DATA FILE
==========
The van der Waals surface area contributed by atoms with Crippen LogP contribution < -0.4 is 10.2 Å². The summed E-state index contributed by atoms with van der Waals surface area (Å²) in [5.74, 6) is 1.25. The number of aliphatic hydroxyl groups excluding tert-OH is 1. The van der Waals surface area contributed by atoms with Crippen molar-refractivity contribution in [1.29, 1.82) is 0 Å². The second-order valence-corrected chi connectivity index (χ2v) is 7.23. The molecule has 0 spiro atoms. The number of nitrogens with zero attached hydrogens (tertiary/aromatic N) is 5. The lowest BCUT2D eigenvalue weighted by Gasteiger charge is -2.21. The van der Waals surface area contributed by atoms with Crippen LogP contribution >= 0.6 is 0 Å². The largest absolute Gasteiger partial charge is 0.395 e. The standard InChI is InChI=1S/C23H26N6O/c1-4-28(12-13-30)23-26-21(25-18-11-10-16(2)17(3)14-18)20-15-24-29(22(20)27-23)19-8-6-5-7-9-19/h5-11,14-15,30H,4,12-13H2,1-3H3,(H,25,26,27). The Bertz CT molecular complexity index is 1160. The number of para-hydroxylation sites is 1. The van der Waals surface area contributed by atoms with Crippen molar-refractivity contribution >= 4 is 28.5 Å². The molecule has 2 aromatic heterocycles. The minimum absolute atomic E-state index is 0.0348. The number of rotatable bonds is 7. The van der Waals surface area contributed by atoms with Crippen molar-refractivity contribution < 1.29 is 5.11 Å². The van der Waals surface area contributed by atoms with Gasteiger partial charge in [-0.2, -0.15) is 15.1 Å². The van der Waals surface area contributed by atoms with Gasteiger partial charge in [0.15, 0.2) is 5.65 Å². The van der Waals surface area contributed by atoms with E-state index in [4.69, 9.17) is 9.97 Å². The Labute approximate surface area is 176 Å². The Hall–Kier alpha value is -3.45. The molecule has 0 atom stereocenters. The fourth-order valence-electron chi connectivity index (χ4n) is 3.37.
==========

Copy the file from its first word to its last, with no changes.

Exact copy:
The van der Waals surface area contributed by atoms with Crippen LogP contribution < -0.4 is 10.2 Å². The summed E-state index contributed by atoms with van der Waals surface area (Å²) in [5.74, 6) is 1.25. The number of aliphatic hydroxyl groups excluding tert-OH is 1. The van der Waals surface area contributed by atoms with Crippen molar-refractivity contribution in [1.29, 1.82) is 0 Å². The second-order valence-corrected chi connectivity index (χ2v) is 7.23. The molecule has 0 spiro atoms. The number of nitrogens with zero attached hydrogens (tertiary/aromatic N) is 5. The lowest BCUT2D eigenvalue weighted by Gasteiger charge is -2.21. The van der Waals surface area contributed by atoms with Crippen LogP contribution >= 0.6 is 0 Å². The largest absolute Gasteiger partial charge is 0.395 e. The standard InChI is InChI=1S/C23H26N6O/c1-4-28(12-13-30)23-26-21(25-18-11-10-16(2)17(3)14-18)20-15-24-29(22(20)27-23)19-8-6-5-7-9-19/h5-11,14-15,30H,4,12-13H2,1-3H3,(H,25,26,27). The Bertz CT molecular complexity index is 1160. The number of para-hydroxylation sites is 1. The van der Waals surface area contributed by atoms with Crippen molar-refractivity contribution >= 4 is 28.5 Å². The molecule has 2 aromatic heterocycles. The minimum absolute atomic E-state index is 0.0348. The number of rotatable bonds is 7. The van der Waals surface area contributed by atoms with Crippen molar-refractivity contribution < 1.29 is 5.11 Å². The van der Waals surface area contributed by atoms with Gasteiger partial charge in [-0.2, -0.15) is 15.1 Å². The van der Waals surface area contributed by atoms with Gasteiger partial charge in [0.15, 0.2) is 5.65 Å². The van der Waals surface area contributed by atoms with E-state index in [4.69, 9.17) is 9.97 Å². The Labute approximate surface area is 176 Å². The Hall–Kier alpha value is -3.45. The molecule has 0 atom stereocenters. The fourth-order valence-electron chi connectivity index (χ4n) is 3.37.